Bordetella pertussis

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Bordetella species of
clinical importance
B. pertussis
B. parapertussis
B. bronchosepticus
A 2-year-old male is presented to you with a 10-day
history of persistent cough. The long cough spells are
followed by a deep breath. The cough often leads to
choking, vomiting, gasping and cyanosis. His pulse rate
is 190 (n: 100-160) and respiratory rate is 72 (n: 10-20).
Chest x-ray is normal. WBC counts are16,000/cm2 with
70% lymphocytes.
1.
2.
3.
4.
What is the organism and what are its physiologic
characteristics?
What are the pathogenic factors of this organism?
Why is there a preponderance of lymphocytes?
What is the epidemiology of and prophylaxis for the
disease?
Bordetella pertussis
Causative agent of whooping cough
Gram negative cocobacillus
Requires special media to grow
Bordetella pertussis
Gram negative
coccobacilli
Small, transparent
hemolytic colonies
on BG medium
Oxidase+,Urease-;
(B. parapertussis:
oxidase-, urease+; B.
brochosepticus: +/+)
Pertussis: epidemiology
pertussis is a
disease mainly
of children
Pertussis: course of disease
Pertussis: virulence factors
Pertussis toxin (pertussigen)*
Adenylate cyclase toxin
Tracheal toxin
Dermonecrotic toxin
Filamentous haemagglutinin*
Lipopolysaccharide
Pertussigen:
(an AB-toxin, oligopeptide)
Increases histamine and LPS
sensitivity
Increases IgE levels
T-cell lymphocytosis
Impairs phagocyte functions
ADP-ribosylates the Gi protein
(results in increased cAMP)
Pertussigen:
Structure
Pertussigen: dysregulation
of adenylate cyclase
Pertussis
toxin
Cholera
toxin
ATP
cAMP
Pertussis:
adenylate cyclase toxin
Activated by
calmodulin
Catalyses
ATP to
cAMP
conversion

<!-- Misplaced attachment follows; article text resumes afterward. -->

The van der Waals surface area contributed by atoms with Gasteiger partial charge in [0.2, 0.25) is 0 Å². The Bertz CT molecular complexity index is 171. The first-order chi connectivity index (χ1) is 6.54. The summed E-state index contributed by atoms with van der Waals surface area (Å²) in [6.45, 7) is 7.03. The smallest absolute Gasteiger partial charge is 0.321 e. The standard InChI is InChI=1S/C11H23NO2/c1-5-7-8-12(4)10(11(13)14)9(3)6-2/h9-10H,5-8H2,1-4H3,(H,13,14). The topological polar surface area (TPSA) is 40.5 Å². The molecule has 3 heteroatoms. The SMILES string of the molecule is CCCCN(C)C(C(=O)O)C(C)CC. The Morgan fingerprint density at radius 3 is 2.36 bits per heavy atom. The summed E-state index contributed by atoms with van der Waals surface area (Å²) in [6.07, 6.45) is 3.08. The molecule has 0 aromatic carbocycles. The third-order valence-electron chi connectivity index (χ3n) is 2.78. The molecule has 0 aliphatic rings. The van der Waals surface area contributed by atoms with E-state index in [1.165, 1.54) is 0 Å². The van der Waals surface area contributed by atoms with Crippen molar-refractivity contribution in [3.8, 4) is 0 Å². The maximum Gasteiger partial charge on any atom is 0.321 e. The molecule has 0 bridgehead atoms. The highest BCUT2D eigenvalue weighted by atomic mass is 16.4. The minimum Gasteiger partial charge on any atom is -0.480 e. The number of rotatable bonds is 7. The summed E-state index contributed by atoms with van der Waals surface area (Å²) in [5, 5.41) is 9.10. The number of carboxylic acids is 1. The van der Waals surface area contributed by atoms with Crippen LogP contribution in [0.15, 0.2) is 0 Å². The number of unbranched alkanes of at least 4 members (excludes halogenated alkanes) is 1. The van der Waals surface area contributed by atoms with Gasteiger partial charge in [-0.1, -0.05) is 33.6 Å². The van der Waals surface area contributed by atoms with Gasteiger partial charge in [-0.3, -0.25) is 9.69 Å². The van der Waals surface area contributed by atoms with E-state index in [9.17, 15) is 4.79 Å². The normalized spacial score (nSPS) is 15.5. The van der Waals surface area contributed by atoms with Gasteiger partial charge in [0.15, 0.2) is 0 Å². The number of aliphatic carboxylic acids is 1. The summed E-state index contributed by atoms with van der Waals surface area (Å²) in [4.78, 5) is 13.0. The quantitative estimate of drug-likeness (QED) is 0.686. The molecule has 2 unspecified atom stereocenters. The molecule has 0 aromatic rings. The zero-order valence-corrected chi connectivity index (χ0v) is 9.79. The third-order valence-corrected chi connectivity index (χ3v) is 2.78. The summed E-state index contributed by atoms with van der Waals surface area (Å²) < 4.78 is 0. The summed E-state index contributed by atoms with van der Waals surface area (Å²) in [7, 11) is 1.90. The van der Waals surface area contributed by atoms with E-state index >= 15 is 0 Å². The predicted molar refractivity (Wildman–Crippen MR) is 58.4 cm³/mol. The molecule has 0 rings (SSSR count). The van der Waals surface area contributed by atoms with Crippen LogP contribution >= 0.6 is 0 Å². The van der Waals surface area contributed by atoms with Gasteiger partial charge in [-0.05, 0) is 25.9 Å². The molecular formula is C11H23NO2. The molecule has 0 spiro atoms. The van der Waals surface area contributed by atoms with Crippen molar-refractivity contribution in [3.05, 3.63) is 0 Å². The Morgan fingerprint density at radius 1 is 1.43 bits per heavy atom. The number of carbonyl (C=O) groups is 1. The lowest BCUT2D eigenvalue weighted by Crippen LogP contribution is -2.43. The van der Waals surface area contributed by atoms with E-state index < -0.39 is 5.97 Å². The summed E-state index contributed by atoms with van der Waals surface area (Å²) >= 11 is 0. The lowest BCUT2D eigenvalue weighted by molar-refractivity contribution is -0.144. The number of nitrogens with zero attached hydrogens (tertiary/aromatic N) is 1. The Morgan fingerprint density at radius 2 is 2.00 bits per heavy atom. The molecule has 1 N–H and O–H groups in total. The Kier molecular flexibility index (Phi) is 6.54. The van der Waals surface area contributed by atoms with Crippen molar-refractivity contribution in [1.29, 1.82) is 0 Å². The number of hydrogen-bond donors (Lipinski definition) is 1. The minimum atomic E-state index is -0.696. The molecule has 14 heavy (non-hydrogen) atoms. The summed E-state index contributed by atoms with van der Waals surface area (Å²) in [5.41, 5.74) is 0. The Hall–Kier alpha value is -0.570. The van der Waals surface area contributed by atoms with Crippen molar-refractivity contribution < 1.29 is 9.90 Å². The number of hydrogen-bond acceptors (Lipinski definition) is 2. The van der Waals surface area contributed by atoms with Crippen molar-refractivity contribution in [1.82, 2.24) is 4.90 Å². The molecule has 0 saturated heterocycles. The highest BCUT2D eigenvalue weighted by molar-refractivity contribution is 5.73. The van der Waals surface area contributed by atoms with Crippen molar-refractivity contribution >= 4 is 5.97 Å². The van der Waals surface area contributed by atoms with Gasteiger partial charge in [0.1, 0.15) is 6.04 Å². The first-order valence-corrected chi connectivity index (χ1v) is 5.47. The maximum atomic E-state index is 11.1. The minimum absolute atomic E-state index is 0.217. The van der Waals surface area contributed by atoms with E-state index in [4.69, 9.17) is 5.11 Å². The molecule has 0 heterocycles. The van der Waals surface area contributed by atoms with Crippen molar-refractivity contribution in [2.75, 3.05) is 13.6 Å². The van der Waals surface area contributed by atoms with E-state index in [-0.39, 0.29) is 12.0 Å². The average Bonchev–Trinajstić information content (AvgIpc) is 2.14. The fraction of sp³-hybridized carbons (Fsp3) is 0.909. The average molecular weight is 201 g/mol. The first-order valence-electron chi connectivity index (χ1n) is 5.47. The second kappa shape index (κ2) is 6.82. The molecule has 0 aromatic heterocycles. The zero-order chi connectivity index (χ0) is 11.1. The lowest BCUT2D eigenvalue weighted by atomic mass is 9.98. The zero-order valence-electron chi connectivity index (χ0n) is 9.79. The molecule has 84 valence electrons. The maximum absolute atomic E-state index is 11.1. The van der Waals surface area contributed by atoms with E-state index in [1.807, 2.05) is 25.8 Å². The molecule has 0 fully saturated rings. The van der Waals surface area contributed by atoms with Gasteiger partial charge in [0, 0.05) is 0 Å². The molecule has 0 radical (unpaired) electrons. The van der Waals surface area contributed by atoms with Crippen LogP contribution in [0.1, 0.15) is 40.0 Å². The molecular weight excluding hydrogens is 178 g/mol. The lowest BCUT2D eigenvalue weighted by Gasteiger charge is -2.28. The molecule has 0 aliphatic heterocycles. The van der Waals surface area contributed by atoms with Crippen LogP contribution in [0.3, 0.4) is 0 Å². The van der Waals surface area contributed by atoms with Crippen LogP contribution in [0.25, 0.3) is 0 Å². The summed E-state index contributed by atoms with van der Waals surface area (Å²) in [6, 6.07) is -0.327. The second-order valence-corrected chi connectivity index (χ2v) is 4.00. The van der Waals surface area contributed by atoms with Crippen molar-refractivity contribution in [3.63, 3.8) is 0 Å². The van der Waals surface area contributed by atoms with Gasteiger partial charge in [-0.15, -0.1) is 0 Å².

cAMP
Pertussis
tracheal Toxin
A peptidoglycan-like molecule
Binds to ciliary epithelial cells
Inhibits ciliary movement
Kills ciliary ciliary epithelial cells
Causes pertussis
Pertussis:
dermonecrotic toxin
Strong vasoconstrictor
Causes ischemia
Synergizes with tracheal toxin
to causes tracheal necrosis
Pertussis:
filamentous haemagglutinin
Causes binding of bacteria to
ciliated epithelial cells
B. pertussis:
interactions with pneumocyte
B. pertussis:
lipopolysaccharide
Activates inflammatory
cytokines
Activates complement
In larger quantities, causes
shock and cardiac arrest
Pertussis:
diagnosis
 Based
on symptoms
 Culture
on Bordet-Gengou (potato-
glycerol-blood agar) medium
Laboratory Diagnosis
Specimens
Post / per nasal swab (no cotton
swab) / cough plate
Microscopy
Gram negative coccobacilli
Fluorescent antibody stain
Culture
Bordet – Gengou Medium
mercury drop pearl appearance
colonies
Identification
Microscopy & slide agglutination
Antibiotic
Erythromycin / Co-trimoxazole
Pertussis:
treatment
Erythromycin is the drug of choice
Vaccine is extremely effective
Immunization
1st Pertussis vaccinewhole cell
Combination vaccines
Diphtheria
Primary
Acellular vaccine now
used
D P
Pertussis
3 doses
Intervals of 4 - 6 wks
4th dose year after
T VACCINE
Tetanus
Booster School entry
A 2-year-old male is presented to you with a 10-day
history of persistent cough. The long cough spells are
followed by a deep breath. The cough often leads to
choking, vomiting, gasping and cyanosis. His pulse rate
is 190 (n: 100-160) and respiratory rate is 72 (n: 10-20).
Chest x-ray is normal. WBC counts are16,000/cm2 with
70% lymphocytes.
1.
2.
3.
4.
What is the organism and what are its physiologic
characteristics?
What are the pathogenic factors of this organism?
Why is there a preponderance of lymphocytes?
What is the epidemiology of and prophylaxis for the
disease?
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